Don Arrington graduated Summa Cum Laude from California State University, Northridge in 2020 with a Bachelor’s Degree in Cinema and Television Arts. He comes to law school with a background in community organizing, having worked to address various social issues including access to housing, food equity, prisoner support, income inequality, and systemic racism. Before coming to Temple, he worked as a tutor and mentor assisting first-generation students with navigating the college admissions process through Upward Bound. Don is interested in impact and appellate litigation around civil and human rights issues, indigent defense, and dismantling the carceral state.
Joan Fernandez graduated from Princeton University with an A.B. in History and a Certificate in the Program of Latin American Studies. He has always taken a lead, much in the way he did by circumstance growing up as a first-generation Dominican immigrant from a low-income background in New York City, in his clients’ legal battles. After college, Joan served as a Community Fellow with the Immigrant Justice Corps (IJC), a program created by the late Honorable Robert Katzmann, Former Chief Judge of the U.S. Court of Appeals for the Second Circuit, to recruit, train, and populate the immigration field with the highest quality legal advocates. During his IJC fellowship, Joan provided consultations, case and hearing preparation, translation and interpretation services, helped organize and participated in pro se legal clinics, liaised with other nonprofits and large law firms for pro bono case referrals, among other activities aiding in the representation of unaccompanied children on Long Island. He helped spearhead IJC’s expansion into a region with one of the largest numbers of unaccompanied children resettlement nationwide and a corresponding unmet need for legal services. Joan then served as a U.S. Department of Justice Accredited Representative with Central American Legal Assistance (CALA), a Brooklyn-based nonprofit organization that provides low-cost and free legal services to asylum seekers in removal proceedings. As an accredited representative, Joan helped hundreds of asylees apply for permanent residence and reunite with their loved ones after forced separation. In the process, he helped clients save approximately $500,000 in often-prohibitively expensive immigration filing fees through fee waivers. He also represented asylum seekers before the U.S. Department of Homeland Security and the New York City Immigration Courts. Joan hopes to sharpen the tools with which he and his clients have faced the legal system, and to expand his areas of advocacy experience.
Alyssa Kennedy graduated Magna Cum Laude as a Benjamin Franklin Scholar from the University of Pennsylvania in December 2016 with a B.A. in Health & Societies with a concentration in Health Policy & Law and double minor in Economic Policy and American Public Policy. In January 2017, she was submatriculant of Penn’s Pearlman School of Medicine’s Master of Public Health (MPH) program. While pursuing her MPH, she worked at Thomas Jefferson University Hospital in the Infectious Disease Department managing the HIV Outpatient and Ryan White program. In this position, she administered and assured compliance with the federal Ryan White Program, including quality improvement and access assessments. She also developed solutions to improve patient and clinical staff education and trainings to support optimal outcomes in light of patients’ care coverage and support systems. Consequently, she expanded her role and contributions to the HIV outpatient services by driving enhancements that include administering and managing HIV-prevention programs for patients and their partners beyond the department and across the Jefferson enterprise. Additionally, she advocated for changes to treatment algorithms to include considerations of patient’s social and economic factors. She also continues to engage with the Philadelphia community through extensive volunteer work with public health-oriented non-profit and mutual aid organizations. Through these experiences, Alyssa learned about the failures of existing social and legislative policies. These are not theoretical or academic learnings, but tangible, often stark realizations about the desperate need for focused and informed public and private solutions necessary to achieve health equity and restorative justice. Upon graduating from Temple, she is excited to apply her new legal skills championing and advocating for equitable public health policy.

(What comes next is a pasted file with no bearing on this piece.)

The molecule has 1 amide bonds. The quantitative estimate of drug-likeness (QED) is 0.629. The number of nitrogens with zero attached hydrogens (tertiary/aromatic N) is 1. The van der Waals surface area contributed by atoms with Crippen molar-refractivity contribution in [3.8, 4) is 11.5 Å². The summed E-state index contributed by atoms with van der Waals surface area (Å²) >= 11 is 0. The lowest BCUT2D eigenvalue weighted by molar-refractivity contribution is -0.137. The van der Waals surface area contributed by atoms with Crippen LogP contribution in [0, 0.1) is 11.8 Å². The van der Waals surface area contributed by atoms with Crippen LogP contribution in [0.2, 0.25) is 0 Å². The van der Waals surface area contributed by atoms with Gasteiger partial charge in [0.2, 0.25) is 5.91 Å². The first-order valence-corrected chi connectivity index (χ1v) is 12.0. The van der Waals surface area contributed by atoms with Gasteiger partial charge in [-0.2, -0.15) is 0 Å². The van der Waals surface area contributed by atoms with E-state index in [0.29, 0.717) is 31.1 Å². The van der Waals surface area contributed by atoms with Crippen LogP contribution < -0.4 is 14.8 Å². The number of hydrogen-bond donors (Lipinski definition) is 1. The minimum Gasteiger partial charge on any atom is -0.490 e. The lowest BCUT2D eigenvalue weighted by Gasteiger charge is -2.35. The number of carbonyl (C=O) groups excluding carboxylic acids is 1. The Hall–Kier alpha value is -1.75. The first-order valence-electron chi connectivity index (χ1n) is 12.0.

Woayorm Kumazah is a Ghanaian American from Gaithersburg, Maryland. She received her BA in Philosophy and Spanish from Temple University in 2020. During her undergraduate career, her love for the Spanish language led her to a semester-long cultural and language immersion program in Oviedo, Spain. She also participated in the Semester Immersion Program (SIP), where she studied about the immigration and refugee crisis at the U.S./Mexico border. During this program Woayorm was able to hear from immigrants in the system and see firsthand the unfair procedures of immigration court in El Paso, Texas.
Through her own decade-long road to citizenship and from witnessing the difficulties of immigrant families across the country, Woayorm developed an interest dismantling the barriers put in place against immigrants and refugees. Watching the daily injustices against people who look like her inspired her interest in civil rights as well. She has always been an advocate for black people and wants to give them a voice not only in the justice system, but in education, business, government, and all aspects of society. Woayorm is eager to use her legal education to further the lives of immigrants and black communities.